By AMY NICHOLSON
By ALAN SCHERSTUHL
By CAROLINA DEL BUSTO
By AMY NICHOLSON
By STEPHANIE ZACHAREK
By R. Scott Moxley
Backgrounds are anything but elegant salons. Present-day street life is marked by garish fast-food signs, rundown check-cashing stores, and such famous landmarks as the 405 freeway and the Capitol Records building in Hollywood.
Birk gives the same treatment to California's prisons, dirty cop Rafael Perez, and, most recently, an update of Dante's Divine Comedy with Los Angeles as the scene of heaven and hell. Of course, Birk wants to entertain, but he's also trying to get people to think.
"People know what I'm referring to, like the classical portrait of a guy on a horse. It's a traditional thing," says Birk, a 40-year-old with thoughtful reserve and an easygoing surfer's style. "So I can take that subject and add more stuff on it, like a gardener with a leaf blower for example. I can get people to think of what is the role of gardeners and leaf blowers in society and who we consider heroes and who aren't heroes."
The humor, the pop-culture references and the mere fact that he pays serious attention to immigrant gardeners (and others relegated to the peripheries of society) make him a unique artist in the view of Louie Pérez, guitarist for Chicano roots-rock band Los Lobos. Pérez commissioned Birk to paint cover art of a Chicano neighborhood for Los Lobos' 2002 album, Good Morning, Aztlan. Perhaps it was a little risky for a Mexican-American band to hire an Anglo artist to depict a Chicano scene, but Pérez thought Birk had something few others possess.
"I remember looking at one of his paintings of peasants going to battle—one of those peasants was wearing a 'VivaSelena' shirt," Pérez said. "I thought, 'Birk is really paying attention.' His paintings put a smile on your face, and they tell you something. He really captured California's multicultural state."
If Birk is one of the few who gets California's new culture and politics, his treatment of these subjects puts him in a unique position for a painter. He has been interviewed on public-affairs shows such as radio station KCRW's Which Way LA and public-television station KCET's Life & Times on such hot potatoes as the proposed San Fernando Valley succession and prison reform. Men's fashion magazine GQhad Birk modeling hip clothes in front of one of his Prison Nation paintings in 2001.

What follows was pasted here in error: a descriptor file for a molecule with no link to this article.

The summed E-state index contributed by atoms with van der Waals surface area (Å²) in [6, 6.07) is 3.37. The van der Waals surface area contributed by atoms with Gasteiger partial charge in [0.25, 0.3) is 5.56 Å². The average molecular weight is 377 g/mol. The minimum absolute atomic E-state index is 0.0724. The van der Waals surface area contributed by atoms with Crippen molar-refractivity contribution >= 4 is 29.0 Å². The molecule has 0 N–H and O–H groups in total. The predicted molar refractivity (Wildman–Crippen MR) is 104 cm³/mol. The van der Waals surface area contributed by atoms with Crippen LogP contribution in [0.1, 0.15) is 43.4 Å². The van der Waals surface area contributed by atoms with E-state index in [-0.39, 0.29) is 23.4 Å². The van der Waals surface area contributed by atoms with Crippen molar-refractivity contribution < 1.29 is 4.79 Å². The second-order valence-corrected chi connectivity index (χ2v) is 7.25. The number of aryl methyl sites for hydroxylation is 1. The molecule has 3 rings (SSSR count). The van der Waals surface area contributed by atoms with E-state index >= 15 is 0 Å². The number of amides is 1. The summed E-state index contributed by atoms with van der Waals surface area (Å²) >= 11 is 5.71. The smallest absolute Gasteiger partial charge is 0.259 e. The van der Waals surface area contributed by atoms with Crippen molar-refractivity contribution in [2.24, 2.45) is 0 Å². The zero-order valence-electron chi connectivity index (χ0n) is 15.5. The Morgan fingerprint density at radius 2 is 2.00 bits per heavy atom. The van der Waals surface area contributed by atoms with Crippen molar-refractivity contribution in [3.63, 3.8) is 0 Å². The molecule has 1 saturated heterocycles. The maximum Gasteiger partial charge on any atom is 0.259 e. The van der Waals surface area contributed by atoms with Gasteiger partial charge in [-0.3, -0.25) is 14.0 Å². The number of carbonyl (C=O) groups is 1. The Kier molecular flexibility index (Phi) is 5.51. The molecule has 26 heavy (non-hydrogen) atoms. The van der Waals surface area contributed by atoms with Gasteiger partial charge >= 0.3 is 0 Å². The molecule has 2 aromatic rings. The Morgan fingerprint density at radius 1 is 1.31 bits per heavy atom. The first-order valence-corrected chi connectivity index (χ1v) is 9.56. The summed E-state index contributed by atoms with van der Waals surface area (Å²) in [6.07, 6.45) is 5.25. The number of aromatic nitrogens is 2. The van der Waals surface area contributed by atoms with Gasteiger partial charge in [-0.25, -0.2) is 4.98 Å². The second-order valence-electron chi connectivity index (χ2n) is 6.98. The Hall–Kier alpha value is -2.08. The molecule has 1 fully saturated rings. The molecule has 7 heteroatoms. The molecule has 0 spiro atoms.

"A lot of artists growing up in Southern California realized their vernacular didn't have to be modernist or postmodernist," Colburn said. "They could use pop culture for how they engage high art. It's about trying to engage a larger audience. Artists like Sandow are much more interested in bringing their art to people than having a conversation about it at a college."
* * *
Birk's jarring use of old art to create a new conversation began when he was dissatisfied with new painting as a student at the Otis Parsons Institute in Los Angeles in the mid-1980s.
"Everything in LA was movies, TV and music," Birk said. "Painting really seemed sort of pathetic and anachronistic. So I did a semester in Paris and another in London, and I remember being bowled over by the paintings in Europe. The enormous French paintings were fantastic. It was great learning about the celebrity status of these artists and the big reactions they received when they exhibited their paintings at the salons. It was the equivalent of moviemaking in the 1800s.
"I was nostalgic for this time when painting could matter and when everyone would flock to see paintings. And I was sad I didn't live in those times. So I started to emulate that formula, that grandiosity, that romanticism."
With movies—or, at least, increasing the audience for his paintings—in the back of his mind, Birk wrote an In Smog and Thunder mockumentary script after the museum tour ended in 2000. Zaloom, a performance artist and friend, rewrote that script, specifically packing in a lot more jokes. Then . . . almost nothing went right.
"I think the problem with Paul and I is that we didn't know how to make a movie," Birk said. "We didn't even have a camera."
There were no takers for their script. They discussed making it themselves, but filmmaking classes they considered taking were canceled. A DVD company that produced a three-minute trailer for the project seemed to be the pair's savior—until the company went out of business.
Birk and Zaloom were close to dumping the project when they made a last-ditch attempt to revive it by enlisting the help of Greg Escalante, a Sunset Beach-based art impresario who helped produce the influential Kustom Kar art show at Laguna Art Museum in 1993 and a velvet painting exhibition at Huntington Beach Art Center in 1999. But the very idea of In Smog and Thunder made Escalante nervous. "When people hear the words 'documentary' and 'artist,' they run the other way," he said. "There is no upside to it."
But Escalante promised he'd help anyway, contacting one of the only guys in the world he knew with roots in art and comedy: Tom Patchett, the executive producer of the TV sitcom Alfand owner of Track 16 Gallery in Santa Monica. The first cold call was a belly flop. Patchett's assistant said he wasn't funding anything. Patchett agreed to meet them, however, and the meeting felt like he was just doing them a favor.
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